Office of the Ombudsman
The Banking Ombudsman
The Swiss Banking Ombudsman is an independent mediator whose services are free of charge. He deals with specific complaints which are raised against banks based in Switzerland.
The Banking Ombudsman also runs a Central Claims Office for persons searching for dormant assets.
The institution Swiss Banking Ombudsman took up its duties in April 1993. Since then the office is well established and deals with an increasing number of enquiries (currently about 2000 a year). Marco Franchetti is the actual Banking Ombudsman since July 2013. He is supported by a multilingual team of lawyers, economists and bankingspecialists.
The office of the Swiss Banking Ombudsman is supported by the Swiss Banking Ombudsman Foundation, established by the Swiss Bankers Association. The Board of the Foundation consists of independent public personalities and appoints the Ombudsman. Its president is Annemarie Huber-Hotz, who previously acted as Federal Chancellor.
Alternative dispute resolution or mediation to settle conflicts has proved helpful in many countries and in a variety of areas.
The Banking Ombudsman is independent and neutral. He can provide reliable information and act as a mediator in disputes, helping to avoid costly and sometimes lengthy legal proceedings. The Banking Ombudsman does not have the role of a state court, but simply promotes discussion between the parties.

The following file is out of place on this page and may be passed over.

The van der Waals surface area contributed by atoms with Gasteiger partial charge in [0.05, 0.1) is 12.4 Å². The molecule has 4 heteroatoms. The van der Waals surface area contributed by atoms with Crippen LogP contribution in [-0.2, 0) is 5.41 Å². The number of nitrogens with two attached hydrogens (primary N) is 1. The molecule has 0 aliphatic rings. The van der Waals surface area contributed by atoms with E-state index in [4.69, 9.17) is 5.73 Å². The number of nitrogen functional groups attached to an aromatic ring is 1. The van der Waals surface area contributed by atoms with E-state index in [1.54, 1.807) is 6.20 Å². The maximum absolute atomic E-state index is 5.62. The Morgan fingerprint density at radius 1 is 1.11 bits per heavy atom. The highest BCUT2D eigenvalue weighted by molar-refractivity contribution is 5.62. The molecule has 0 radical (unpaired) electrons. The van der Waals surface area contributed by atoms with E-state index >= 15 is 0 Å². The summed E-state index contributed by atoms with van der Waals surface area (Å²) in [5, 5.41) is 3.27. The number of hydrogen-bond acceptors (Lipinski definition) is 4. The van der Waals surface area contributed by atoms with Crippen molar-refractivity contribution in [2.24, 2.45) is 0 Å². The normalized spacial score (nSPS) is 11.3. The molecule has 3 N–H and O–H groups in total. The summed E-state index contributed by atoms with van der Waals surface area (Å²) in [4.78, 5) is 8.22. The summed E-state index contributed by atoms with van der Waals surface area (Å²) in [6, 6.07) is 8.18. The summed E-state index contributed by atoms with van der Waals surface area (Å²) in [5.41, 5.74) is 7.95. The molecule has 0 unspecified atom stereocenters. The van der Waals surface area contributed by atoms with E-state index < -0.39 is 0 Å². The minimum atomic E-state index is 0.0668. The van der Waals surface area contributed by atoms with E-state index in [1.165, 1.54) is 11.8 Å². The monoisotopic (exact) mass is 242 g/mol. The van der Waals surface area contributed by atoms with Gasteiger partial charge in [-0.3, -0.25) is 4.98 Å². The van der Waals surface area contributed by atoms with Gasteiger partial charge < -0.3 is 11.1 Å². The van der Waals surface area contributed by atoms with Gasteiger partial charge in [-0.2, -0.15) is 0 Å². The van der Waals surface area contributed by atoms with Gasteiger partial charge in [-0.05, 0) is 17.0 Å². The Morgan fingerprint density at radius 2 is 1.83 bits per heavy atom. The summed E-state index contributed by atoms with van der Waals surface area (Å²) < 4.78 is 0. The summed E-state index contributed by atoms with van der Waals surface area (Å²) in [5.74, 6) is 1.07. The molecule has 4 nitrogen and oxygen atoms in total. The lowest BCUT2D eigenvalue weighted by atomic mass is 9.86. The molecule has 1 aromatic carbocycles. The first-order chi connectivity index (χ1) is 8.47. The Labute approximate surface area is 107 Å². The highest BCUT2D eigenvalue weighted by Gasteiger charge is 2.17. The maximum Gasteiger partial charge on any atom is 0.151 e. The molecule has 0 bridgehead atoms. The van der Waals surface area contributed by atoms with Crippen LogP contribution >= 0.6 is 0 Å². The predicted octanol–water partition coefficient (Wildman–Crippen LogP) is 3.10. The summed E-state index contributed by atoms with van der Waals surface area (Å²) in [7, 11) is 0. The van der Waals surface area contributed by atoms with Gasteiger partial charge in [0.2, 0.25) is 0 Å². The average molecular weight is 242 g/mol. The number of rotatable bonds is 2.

Instead of acting as a judge, he mediates between the parties and works towards an amicable solution. The parties are not bound by his proposal, but may choose either to accept it or to take other – for example legal – steps. However, experience has shown that, thanks to the expertise of the Banking Ombudsman, negotiated solutions tend to be accepted.
The mediation services of the Banking Ombudsman are free of charge for the banking customer.
The Ombudsman treats inquiries strictly confidential. He only contacts a bank with the applicant’s permission.